Who needs some Lunchbox Lessons?
Mom and Dad, do you feel like you are running a restaurant? Are your kids constantly demanding to eat? School may not be in session but that doesn’t mean kids can’t learn some ways to make their own healthy lunches.
It doesn’t to be this hard. I am going to take you through 4 lunchbox lessons that will focus on building a healthy lunch box for kids.
Armed with new ideas, your kids will be making their own lunches and maybe even yours.
Print out Lunchbox Lessons for Kids to make lunchbox ideas for kids even easier!
Lunchbox Lesson 1: Pack Up Protein
Protein is a macronutrient that our bodies need. Your body needs it for your muscles, bones, blood, cartilage, skin, hormones, enzymes, and vitamins. Iron, found in protein foods, is essential in blood production. Other important vitamins and minerals found in protein foods are B vitamins, Vitamin E, zinc, and magnesium.
What foods contain protein?
- Meats, such as beef, poultry, pork
- Dairy Products such as milk, cheese and yogurt
- Soy Products
How much protein do kids need?
Lunchbox Lesson 2: Fuel Up with Whole Grains
Whole grains are a source of carbohydrates that includes the entire grain seed. Carbohydrates are important to fuel our brains and body. Fueling kids with whole grains gives them energy, fiber, and health benefits. The fiber they contain helps people stay regular and reduce their risk of constipation. It may also help reduce the risk for heart disease and can aid in weight management.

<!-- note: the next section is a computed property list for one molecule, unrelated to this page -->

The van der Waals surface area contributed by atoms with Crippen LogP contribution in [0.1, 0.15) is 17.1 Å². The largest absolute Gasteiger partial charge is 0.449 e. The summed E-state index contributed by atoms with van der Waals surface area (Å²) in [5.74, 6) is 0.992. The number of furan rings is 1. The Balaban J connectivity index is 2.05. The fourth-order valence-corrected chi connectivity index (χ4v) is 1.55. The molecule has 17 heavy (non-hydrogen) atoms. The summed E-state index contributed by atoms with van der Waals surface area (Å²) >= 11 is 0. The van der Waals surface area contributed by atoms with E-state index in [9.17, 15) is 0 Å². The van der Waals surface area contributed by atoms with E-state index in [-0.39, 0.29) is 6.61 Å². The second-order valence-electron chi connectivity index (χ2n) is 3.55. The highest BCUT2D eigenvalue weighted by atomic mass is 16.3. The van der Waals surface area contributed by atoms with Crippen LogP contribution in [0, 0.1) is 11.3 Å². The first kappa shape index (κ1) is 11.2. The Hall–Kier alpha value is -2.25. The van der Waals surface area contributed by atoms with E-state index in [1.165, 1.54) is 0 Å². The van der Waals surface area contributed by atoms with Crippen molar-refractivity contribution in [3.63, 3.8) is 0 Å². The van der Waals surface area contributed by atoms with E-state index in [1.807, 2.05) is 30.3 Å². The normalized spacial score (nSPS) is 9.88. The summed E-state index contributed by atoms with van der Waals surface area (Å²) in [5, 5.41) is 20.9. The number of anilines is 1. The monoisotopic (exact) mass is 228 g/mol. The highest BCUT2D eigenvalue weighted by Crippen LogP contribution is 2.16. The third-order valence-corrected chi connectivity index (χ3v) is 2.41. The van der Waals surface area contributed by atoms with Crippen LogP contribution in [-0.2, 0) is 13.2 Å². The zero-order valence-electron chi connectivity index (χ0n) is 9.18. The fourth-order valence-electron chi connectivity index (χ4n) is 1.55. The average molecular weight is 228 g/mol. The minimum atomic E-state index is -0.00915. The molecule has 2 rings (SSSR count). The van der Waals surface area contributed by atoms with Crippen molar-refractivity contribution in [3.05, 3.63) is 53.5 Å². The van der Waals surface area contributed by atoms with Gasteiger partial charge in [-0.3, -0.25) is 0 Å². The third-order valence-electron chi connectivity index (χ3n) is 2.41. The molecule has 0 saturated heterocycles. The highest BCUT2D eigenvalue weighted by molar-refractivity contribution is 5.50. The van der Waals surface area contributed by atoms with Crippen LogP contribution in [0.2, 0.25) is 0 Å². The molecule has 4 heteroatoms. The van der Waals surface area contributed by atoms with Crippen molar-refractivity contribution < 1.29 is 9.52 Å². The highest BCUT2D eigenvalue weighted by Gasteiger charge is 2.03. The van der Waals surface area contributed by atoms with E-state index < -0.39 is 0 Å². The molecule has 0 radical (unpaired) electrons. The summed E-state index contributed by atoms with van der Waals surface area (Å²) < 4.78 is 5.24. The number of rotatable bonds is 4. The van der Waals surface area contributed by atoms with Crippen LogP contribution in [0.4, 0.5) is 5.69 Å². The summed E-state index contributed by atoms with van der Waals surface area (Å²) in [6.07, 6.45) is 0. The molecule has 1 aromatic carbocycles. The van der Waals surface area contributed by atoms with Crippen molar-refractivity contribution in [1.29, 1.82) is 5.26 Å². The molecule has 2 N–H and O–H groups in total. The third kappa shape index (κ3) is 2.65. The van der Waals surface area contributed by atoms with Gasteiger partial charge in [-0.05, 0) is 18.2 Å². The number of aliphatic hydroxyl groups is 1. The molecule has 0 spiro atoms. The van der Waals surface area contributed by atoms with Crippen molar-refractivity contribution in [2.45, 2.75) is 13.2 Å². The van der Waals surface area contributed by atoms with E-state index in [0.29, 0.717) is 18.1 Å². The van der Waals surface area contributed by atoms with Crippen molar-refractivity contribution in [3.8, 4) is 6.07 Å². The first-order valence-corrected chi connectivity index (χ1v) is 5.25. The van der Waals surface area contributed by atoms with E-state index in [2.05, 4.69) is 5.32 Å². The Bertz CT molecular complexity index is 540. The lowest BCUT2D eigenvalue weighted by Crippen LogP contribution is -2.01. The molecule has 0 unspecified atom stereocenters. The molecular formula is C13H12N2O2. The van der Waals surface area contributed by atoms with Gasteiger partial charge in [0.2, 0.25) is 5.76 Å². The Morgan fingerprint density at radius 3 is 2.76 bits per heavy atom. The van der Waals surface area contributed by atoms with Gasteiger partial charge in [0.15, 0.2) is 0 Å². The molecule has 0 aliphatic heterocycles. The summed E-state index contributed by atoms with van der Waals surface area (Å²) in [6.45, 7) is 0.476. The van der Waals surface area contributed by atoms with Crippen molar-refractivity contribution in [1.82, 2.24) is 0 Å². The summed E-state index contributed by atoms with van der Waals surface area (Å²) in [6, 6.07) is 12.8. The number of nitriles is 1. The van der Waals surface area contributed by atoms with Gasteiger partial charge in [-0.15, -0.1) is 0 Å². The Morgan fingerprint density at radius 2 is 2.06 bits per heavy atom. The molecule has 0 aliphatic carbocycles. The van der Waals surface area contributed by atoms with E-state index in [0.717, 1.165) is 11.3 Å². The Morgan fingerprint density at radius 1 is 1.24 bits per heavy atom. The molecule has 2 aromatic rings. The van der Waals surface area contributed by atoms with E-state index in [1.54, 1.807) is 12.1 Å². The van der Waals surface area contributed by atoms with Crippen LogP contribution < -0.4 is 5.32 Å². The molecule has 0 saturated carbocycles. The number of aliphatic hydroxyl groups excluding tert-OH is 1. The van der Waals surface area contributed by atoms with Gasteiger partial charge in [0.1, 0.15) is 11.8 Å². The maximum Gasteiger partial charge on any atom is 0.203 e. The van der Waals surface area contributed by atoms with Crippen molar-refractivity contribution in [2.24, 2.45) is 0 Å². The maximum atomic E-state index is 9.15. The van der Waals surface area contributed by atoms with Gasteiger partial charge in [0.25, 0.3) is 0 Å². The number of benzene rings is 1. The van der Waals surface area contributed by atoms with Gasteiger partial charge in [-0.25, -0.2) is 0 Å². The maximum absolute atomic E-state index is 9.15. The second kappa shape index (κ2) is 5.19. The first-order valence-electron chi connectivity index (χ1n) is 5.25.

What counts as a serving of whole grains?
- 1 slice of bread
- 5-7 crackers
- 1/2 cup cooked oatmeal
- 1 mini bagel
- 3 cups of popcorn, popped
- 1 small tortilla
- 1/2 cup rice
- 1 (4 inch) pancake
- 1/2 English muffin
How much do children need?
Lunchbox Lesson 3: Load Up with Fruits and Vegetables
Make half of the lunchbox fruits and vegetables that your child likes!
Why should we eat more fruits and vegetables?
- Filled with vitamins and minerals
- Helps protect against disease
- Contains fiber that can help keep you full
- Low in calories
- Provides texture and variety
How many fruits and vegetables do kids need a day?
Ages 2-8: 1 – 1.5 cups a day
Ages 9-18: 1.5-2 cups a day
Ages 2-8: 1 – 1.5 cups a day
Ages 9-18: 2-3 cups a day
Lunchbox Lesson 4: Fill Up with Fluids
Did you know kids may not be performing their best because they are not adequately hydrated?
Water is needed by the body for temperature regulation, waste, metabolism, and circulation.
A Harvard study published in the American Journal of Public Health found that more than half of children and adolescents are not adequately hydrated. A result of poor hydration can cognitively and physically impact students.
- Reduced cognitive functioning / inability to concentrate
- Poor physical performance
How much fluid do kids need?
Need some more inspiration? Don’t miss my 40+ Books That Teach Kids About Food.
Author: Betsy Ramirez
Betsy is a registered dietitian/nutritionist, homeschool mom, & fairy tale junkie, who loves getting crafty. Being on my bike and lifting weights are my therapy. Thinking outside the box is my jam!